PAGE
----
Family Literacy Day

Monday, January 27, 2020Board_game

Family Literacy Day — created by ABC Life Literacy Canada and held annually on January 27 — highlights the “importance of reading and engaging in other literacy-related activities as a family.”

Literacy is the foundation for learning, and it begins at home. Family Literacy takes place during daily routines in life as parents, children, and family members use literacy at home and in their community. Research tells us that we can set kids up for success as learners when we engage them in conversations, read together regularly, provide meaningful writing experiences, and let them see us reading and learning too.

Positive parent-child interaction every day is key at every stage of a child’s language and literacy development. As a parent, grandparent, or caregiver, you’re likely already engaging the children in your life in meaningful family literacy activities.

Looking for fresh ideas? Inspired by ABC Life Literacy, here are 10 ways to engage your family in literacy and learning on Family Literacy Day, and every day:

  1. Start the day with a story. It beats the morning grumps every time.
  2. Write a note for another family member. Leave it somewhere you know they’ll find it – in their favourite box of cereal, their sock drawer or lunch box. (We know a mom who writes on bananas: “Have a great day! Now eat me.”)
  3. Search online for fun things to do. Plan your next family day.
  4. Hunt in the newspaper together for a “good news story,” enjoy the comics, or see how your favourite sports team is doing.
  5. Start a family communication book. Leave a blank notebook out in a common area where anyone can leave a message for other family members. Messages can range from “Thanks for tidying the play room” to “Remember to buy cheese!” In the short term, it can help with communication and increase family connectedness. In the long run, it might just become a family heirloom.
  6. Create a story with your family around the dinner table. Take turns writing one sentence at a time, then read the whole story aloud when you’re done. If you illustrate it, even the youngest can help.
  7. Older kids? Have a laugh with mad-libs. Use a published book or create your own!
  8. Driving? Try the alphabet game. Work together to find the letters of the alphabet — in order — on signs and license plates.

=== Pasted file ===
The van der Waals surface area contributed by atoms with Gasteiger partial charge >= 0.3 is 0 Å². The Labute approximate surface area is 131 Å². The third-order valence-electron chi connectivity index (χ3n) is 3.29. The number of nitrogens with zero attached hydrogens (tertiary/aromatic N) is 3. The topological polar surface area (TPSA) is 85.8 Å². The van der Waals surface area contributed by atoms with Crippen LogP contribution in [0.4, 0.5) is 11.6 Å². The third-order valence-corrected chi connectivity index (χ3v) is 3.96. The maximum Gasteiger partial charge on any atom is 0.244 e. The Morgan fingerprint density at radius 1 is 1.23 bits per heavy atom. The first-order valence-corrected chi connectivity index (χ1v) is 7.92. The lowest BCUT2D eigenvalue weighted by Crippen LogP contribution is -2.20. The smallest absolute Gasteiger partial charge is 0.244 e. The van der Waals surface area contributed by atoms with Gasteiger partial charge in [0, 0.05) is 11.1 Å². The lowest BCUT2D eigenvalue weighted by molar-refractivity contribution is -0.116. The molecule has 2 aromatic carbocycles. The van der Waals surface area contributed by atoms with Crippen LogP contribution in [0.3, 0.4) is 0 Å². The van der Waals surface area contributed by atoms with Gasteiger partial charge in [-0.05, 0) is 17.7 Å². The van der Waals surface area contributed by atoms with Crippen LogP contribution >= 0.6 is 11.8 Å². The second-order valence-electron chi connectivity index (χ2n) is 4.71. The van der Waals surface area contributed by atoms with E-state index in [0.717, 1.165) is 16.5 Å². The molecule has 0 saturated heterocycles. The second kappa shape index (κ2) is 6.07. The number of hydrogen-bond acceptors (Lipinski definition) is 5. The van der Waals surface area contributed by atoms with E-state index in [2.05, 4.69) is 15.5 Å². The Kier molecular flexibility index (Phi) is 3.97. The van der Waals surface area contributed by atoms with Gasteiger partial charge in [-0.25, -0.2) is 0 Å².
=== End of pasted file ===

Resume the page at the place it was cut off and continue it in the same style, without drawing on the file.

9. Play a board game together.
  10. End the day with a new book or an old favourite.

Learning can happen at any time. “Practicing literacy together every day has tremendous benefits for both children and parents.” The possibilities are endless. Why not add a few  new activities from over 160 available on our Flit App to what you’re already doing as a family?    

Numbers are Literacy Too!

Mother and daughter in kitchen making a salad smiling

Numbers are everywhere. They can be the first and last thing we see every day. From clocks and phones to money and preparing meals—they are a part of our everyday lives.  Yet a lot of adults lack confidence in teaching their children numeracy skills.

We talk about the importance of reading and writing all the time, but not about numeracy. In fact, when we hear the term literacy, most adults think of reading and writing, though literacy is so much more. Literacy is a part of everything we do—from answering a text, to driving, to going to the grocery store—it surrounds us from the moment we wake to the moment we go to sleep.

So why are we so afraid to talk about numbers? Teaching children about numeracy doesn’t have to be scary. You can start talking about numeracy with babies. Scaffolding language—adding descriptive words when naming objects, is a great way to bring numeracy to your children. Colours, shapes, and amounts are all early numeracy vocabulary. Whether you are talking about the round red ball or the striped socks, the two green triangles or the three orange cats—you are teaching your children about numeracy. You are creating the foundation for matching, sorting, and grouping—numeracy skills we use throughout our daily lives.

Almost any activity you do with your children can incorporate numeracy. We often forget that our day-to-day activities are filled with great opportunities to include our children and show them what we are doing. In this way, we are teaching them the skills they will need throughout their lives to solve problems and become quick thinkers.

2 Easy Ways to Include Numeracy in Your Day:

  1. Include your children in preparing meals—cooking and baking are filled with opportunities to teach numeracy. Ask them how many plates or spoons you need for everyone, talk about the amounts of each ingredient needed, and get your children to help adding them and mixing. Cooking is also helpful in teaching about sequencing, following directions, and problem solving. For example, if you skip a step in the directions, what will happen? How do we fix it? Can we fix it?
  2. When reading books, try asking your children about the pictures; for example, can they find the red balloon? How many puppies are there on the page? Talking about the pictures and what is happening in the story will also help children comprehend the story better—remembering more of the details and what the story was actually about.

For more ideas on engaging activities that are numeracy based, you can visit our 3,2,1,Fun! program this winter, or try our Flit app, available on both Google Play and the App Store.

For more information and the schedule for 3,2,1,Fun!, please visit the Centre for Family Literacy website: www.famlit.ca


Click here to download the free iOS version of the Flit app.

Click here to download the free Android version.

Watch the app demo: https://youtu.be/N9z8Cazu03w